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AL notes: Crawford returns home
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07/12/2004  8:24 PM ET
AL notes: Crawford returns home
Tampa Bay outfielder runs into old friend
tickets for any Major League Baseball game
Carl Crawford's youth coach said he knew when Crawford was 15 that the current Devil Rays outfielder would be a star. (Ben Platt/MLB.com)
HOUSTON -- Tampa Bay outfielder Carl Crawford of Houston spent the first part of his time Monday reminiscing about the good old days in the Bayou City with old friend Layne Wyatt instead of watching his new friends hit home runs.

Wyatt, 24, a grounds keeper for the Astros, played select baseball with Crawford as a teenager for the Pasadena Stars. Wyatt's father Jeff coached the team.

"My dad coached a lot of good college guys and he's been around a long time, but I'm pretty sure he's never had an All-Star before," Wyatt said. "Carl was only 15, but I knew he would be a great one. I remember when he would hit the ball to second base and beat the throw to first. We were like, 'No he didn't."

Crawford's time with the Stars marked his first taste in highly competitive select baseball. It also marked the first time he played with a team outside of his neighborhood.

"That's the first I was ever around that many people that were not black," said Crawford, who went to Jefferson Davis High School. "I'm not kidding. It was different than what I was used to, but it was a great experience. It was a culture shock at first."

Special assignment, Baseball: U.S. Army specialist Phil Kiver from Spokane, Wash., a broadcast journalist for the Army, arguably is cherishing his time in town for the All-Star Game festivities more than anybody.

2004 All-Star Game

Kiver, 27, is stationed at Fort Hood in Killeen, Texas, and is scheduled to depart for Baghdad on Sunday. He does not know when he is going to return.

"My friends ask me when it's going to get real for me because I have been here filming sports for the last year and my answer is when I get live ammo and I'm in Iraq," he said. "That's in a few days."

Part of Kiver's duties in Iraq will include filming and documenting the Army's effort for broadcast on the Army's network. He can also be called into combat.

"I love baseball, but this is fantasy, man," Kiver said. "Baseball is great and I'm glad I could come out here and be here for the final days before I go. But what I film over there is going to be history."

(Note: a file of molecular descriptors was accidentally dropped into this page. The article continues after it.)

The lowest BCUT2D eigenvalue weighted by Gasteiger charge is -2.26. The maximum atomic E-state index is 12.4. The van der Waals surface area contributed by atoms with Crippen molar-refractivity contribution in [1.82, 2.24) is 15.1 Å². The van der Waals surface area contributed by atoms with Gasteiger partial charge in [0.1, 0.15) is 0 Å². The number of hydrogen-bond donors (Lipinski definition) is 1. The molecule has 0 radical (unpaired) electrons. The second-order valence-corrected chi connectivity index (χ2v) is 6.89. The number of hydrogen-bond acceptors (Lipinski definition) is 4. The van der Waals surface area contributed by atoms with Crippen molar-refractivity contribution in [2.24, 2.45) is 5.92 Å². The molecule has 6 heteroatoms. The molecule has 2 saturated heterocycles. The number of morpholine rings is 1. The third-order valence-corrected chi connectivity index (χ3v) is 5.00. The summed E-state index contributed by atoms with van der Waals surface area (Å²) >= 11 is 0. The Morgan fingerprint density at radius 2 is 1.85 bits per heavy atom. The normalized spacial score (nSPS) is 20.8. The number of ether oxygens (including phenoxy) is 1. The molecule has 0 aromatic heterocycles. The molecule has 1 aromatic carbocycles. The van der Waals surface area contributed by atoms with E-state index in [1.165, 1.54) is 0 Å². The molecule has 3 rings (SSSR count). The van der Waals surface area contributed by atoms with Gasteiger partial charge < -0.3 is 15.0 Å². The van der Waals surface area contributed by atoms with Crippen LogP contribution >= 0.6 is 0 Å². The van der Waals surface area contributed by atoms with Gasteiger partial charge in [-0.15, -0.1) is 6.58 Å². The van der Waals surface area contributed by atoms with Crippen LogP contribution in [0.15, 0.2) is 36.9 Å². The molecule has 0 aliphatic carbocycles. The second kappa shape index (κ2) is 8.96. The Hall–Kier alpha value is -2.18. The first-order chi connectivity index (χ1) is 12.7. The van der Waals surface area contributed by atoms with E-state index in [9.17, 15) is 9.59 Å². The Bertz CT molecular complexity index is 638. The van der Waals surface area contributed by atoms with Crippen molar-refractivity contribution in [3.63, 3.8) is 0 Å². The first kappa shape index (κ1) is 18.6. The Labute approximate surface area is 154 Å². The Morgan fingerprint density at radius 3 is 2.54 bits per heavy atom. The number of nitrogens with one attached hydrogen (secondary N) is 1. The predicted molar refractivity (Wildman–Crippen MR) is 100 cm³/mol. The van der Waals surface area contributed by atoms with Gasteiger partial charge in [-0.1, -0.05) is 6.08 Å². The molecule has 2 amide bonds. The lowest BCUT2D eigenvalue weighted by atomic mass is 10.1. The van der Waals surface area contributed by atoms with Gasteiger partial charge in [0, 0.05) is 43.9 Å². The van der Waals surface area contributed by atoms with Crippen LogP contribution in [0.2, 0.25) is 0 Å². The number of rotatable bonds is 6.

Mattingly the spectator: Don't look for New York Yankees hitting coach Don Mattingly to offer a lot of hitting instruction during the next few days.

With a cast of All-Stars, he doesn't have to.

"No coaching goes into this," Mattingly said. "You help the group get set up in batting practice and make sure the time gets organized then you sit back and watch. I enjoy this a lot."

Mattingly was a six-time All-Star selection for the Yankees in the 1980s.

"This takes me back," he said. "I remember all the people and all hoopla. It's pretty cool to be here again."

Father-son moments: It was hard to tell who was enjoying the home run derby and the batting practice before the contest more -- Tom Gordon or his three sons.

The Gordons: Daveris, 16, Thomas, 15, and Nicholas, 9, were each dressed in a Yankees uniform in the American League dugout and watched in awe as the All-Stars took the field. The elder Gordon paused for a few moments before describing the feelings that come with having his sons share the All-Star moments.

"Having the opportunity to be in something so special as this and having your boys with you is special," Gordon said. "They've been up since 7:30 or 8 o'clock this morning ready to go. It's a blessing to be here, man. A blessing."

Blue Jays manager Carlos Tosca, who brought his son 14-year old son Matt, echoed Gordon's sentiments.

"This is surreal for us," Tosca said. "You have expectations and you have certain ideas of the things that will happen here, but this far exceeds my expectations. To be around these guys and all this talent is unbelievable."

Other sons in the American League dugout during batting practice were Patrick and Preston Palmeiro, the son of Baltimore's Rafael Palmeiro, and Trevor Rogers, the 7-year-old son of Rangers pitcher Kenny Rogers.

He said it: "There was a lot of apprehension of what kind of player he was going to be or if he was going to be a Major League player at all. There were a lot of people who believed in him and he believed a lot in himself. You have to give him a lot of credit." -- Yankees third baseman Alex Rodriguez on former teammate and Rangers current shortstop Michael Young

Jesse Sanchez is a reporter for MLB.com. This story was not subject to the approval of Major League Baseball or its clubs.

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